Chefs and the Neapolitan Cuisine and Mulino Caputo

23 July 2021

100 recipes interpreted by 50 stars of the Campanian cuisine: chefs, pizza makers, gourmets, established or emerging: This is the secret of "Chef e cucina napoletana" - Chefs and the Neapolitan Cuisine - the booklet attached to the newspaper Il Mattino and sponsored by Mulino Caputo, already twice sold out in the local newsstands.

The new map of the traditional cuisine has now a name, "Chefs and Neapolitan Cuisine", and a surname - that of Mulino Caputo, which is behind this vademecum attached to the newspaper Il Mattino and already twice sold out. Let's see some details




100 recipes interpreted by 50 stars of the Campanian cuisine: chefs, pizza makers, gourmets, established or emerging: This is the secret of "Chef e cucina napoletana" - Chefs and the Neapolitan Cuisine - the booklet attached to the newspaper Il Mattino and sponsored by Mulino Caputo, already twice sold out in the local newsstands.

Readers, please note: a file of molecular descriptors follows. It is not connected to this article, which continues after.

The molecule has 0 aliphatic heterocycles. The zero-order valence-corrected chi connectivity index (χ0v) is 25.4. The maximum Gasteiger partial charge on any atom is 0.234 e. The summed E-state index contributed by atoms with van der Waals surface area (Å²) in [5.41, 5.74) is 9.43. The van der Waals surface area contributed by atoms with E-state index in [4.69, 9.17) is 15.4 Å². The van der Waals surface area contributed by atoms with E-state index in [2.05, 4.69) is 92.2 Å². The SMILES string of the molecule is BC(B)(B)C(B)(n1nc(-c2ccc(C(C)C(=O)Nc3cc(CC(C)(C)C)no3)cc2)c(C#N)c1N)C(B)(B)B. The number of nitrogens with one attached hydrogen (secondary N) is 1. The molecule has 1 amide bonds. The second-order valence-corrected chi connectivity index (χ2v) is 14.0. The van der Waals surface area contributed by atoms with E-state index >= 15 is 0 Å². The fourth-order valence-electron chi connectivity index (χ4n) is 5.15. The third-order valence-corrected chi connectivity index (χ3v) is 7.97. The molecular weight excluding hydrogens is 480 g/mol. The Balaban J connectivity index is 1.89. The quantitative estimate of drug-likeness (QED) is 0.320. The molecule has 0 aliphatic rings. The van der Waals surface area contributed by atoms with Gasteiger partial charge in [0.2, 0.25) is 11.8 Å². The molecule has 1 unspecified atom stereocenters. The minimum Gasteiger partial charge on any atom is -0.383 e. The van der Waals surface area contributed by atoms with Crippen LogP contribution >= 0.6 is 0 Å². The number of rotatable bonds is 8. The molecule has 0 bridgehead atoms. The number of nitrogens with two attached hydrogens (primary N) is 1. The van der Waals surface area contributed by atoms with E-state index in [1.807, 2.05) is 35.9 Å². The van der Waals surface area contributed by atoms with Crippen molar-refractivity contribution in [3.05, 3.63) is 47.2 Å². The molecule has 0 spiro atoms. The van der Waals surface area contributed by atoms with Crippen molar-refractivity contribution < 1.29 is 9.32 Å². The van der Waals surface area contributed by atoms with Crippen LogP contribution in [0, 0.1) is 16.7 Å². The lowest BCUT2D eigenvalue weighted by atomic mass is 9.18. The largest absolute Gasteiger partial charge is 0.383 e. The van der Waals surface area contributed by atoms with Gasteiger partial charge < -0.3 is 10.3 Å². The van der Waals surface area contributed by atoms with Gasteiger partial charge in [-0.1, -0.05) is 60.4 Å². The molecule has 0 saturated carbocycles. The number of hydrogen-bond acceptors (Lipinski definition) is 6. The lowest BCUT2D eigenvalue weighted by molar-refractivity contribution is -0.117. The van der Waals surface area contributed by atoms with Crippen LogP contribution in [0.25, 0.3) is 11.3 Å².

A collection of traditional and cult dishes, poor and gourmet, edited by Santa di Salvo and Luciano Pignataro, which is making a splash among food lovers in Campania and beyond.




Mulino Caputo once again stands as a flagship of tradition by putting its signature on a handbook that celebrates the reopening of Italian and Campanian food establishments and the return to conviviality after months of forced closure.




Besides, what would Naples be without the hospitality and generosity that has always distinguished the city even in its most dramatic periods?




A roundup of dishes from appetizers to desserts, including breads and delicacies: nothing is missing from the 144 pages of this text written in collaboration with the biggest names of the Neapolitan cuisine.




In fact, the recipes bear the signatures of stars such as Gennaro Esposito, Lino Scarallo, Peppe Guida as well as Gino Sorbillo, the Salvo brothers, Teresa Iorio, plus Sal De Riso's desserts.




A real polyphonic choir with the most representative voices of the gastronomic tradition at the dining table in the shadow of Vesuvius could only be put together by the ingredient par excellence of Neapolitan cuisine: The flour, which with the right technique can transform a handful of water, salt and yeast into the world's most eaten dish.